Doofus disc jockey Davis McAlary (Steve Zahn) is sleeping with devoted chef Janette Desautel (Kim Dickens, "Deadwood"). Mardi Gras Indian chief Albert Lambreaux (Clarke Peters, "The Wire") attempts to reassemble his tribe, much to the consternation of his overprotective daughter. Future episodes introduce street musicians Annie (Lucia Micarelli) and Sonny (Michael Huisman, a Dutch actor whose native accent slips out too often).
There's no strong franchise in "Treme" for the writers to use as a backbone for their stories -- cops and lawyers are represented but not enough to provide a story engine -- and that's probably what contributes to a bit of limpness around the show, which simply asks viewers to settle in, soak up the music and characters and appreciate the ride.
Music makes the most memorable impression in "Treme," from the jaunty, toe-tapping theme song ("Treme Song" by John Boutte from his album "Jambalaya"; available for download at Amazon.com) to the performances that pop up in stories involving Antoine and Davis. The combination of music and some humor, particularly from Mr. Goodman's character, make "Treme" easier to digest than a David Simon series might otherwise be.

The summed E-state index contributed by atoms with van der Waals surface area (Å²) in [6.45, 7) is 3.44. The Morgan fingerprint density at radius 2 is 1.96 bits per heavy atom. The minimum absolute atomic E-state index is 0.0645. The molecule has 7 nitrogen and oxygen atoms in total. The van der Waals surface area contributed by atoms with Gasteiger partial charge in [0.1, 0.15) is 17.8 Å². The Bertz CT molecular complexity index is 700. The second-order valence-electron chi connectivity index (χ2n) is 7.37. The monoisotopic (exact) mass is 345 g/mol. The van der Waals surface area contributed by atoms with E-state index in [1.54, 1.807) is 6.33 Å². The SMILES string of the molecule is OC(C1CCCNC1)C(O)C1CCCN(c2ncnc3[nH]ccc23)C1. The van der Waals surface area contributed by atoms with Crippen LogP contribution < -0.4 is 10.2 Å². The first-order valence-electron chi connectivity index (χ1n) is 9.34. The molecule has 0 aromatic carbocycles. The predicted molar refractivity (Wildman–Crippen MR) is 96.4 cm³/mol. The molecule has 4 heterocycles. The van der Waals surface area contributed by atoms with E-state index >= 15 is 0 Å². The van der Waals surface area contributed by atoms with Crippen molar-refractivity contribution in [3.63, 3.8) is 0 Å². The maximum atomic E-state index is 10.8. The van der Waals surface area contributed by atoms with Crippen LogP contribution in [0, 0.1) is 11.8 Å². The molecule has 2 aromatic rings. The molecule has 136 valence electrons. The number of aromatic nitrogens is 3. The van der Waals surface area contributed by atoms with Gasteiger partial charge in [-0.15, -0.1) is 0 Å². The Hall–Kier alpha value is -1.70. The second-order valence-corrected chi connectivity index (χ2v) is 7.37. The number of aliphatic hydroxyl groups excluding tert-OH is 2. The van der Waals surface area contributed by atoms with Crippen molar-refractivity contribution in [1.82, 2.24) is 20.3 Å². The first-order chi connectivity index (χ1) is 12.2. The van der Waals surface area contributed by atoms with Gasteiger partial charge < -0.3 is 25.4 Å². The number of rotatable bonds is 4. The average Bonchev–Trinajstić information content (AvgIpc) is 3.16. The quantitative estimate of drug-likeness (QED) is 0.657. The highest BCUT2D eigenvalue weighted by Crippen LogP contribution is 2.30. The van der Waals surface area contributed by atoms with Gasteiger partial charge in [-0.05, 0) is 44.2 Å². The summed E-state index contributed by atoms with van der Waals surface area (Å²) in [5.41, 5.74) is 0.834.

In Sunday's premiere, Creighton puts the smackdown on a snooty British TV reporter who sniffs derisively at New Orleans music and food culture. In a future episode, he rails against his university's decision to do away with several engineering degrees while retaining myriad cultural studies programs.
"Let's not learn how to actually do anything," he says. "Let's just sit and contemplate the glory of me in all my complexities. Who am I? I am black, Jewish woman, hear me roar!"
The irony, of course, is that "The Wire" is now being taught in college culture classes similar to the ones Creighton criticizes and "Treme" could be next. But the character also seems to know where his own department stands. When a student wonders if the English program might be cut, Creighton doesn't hesitate: "We're useless. We're safe."
Bringing a new TV show to life is never an easy task, but making "Treme" got even more emotionally difficult for the show's creative team last week with the death of one of their own. Writer David Mills, who previously wrote for "The Wire," "Kingpin," "Homicide" and "The Corner," died of an apparent aneurysm while on the "Treme" set.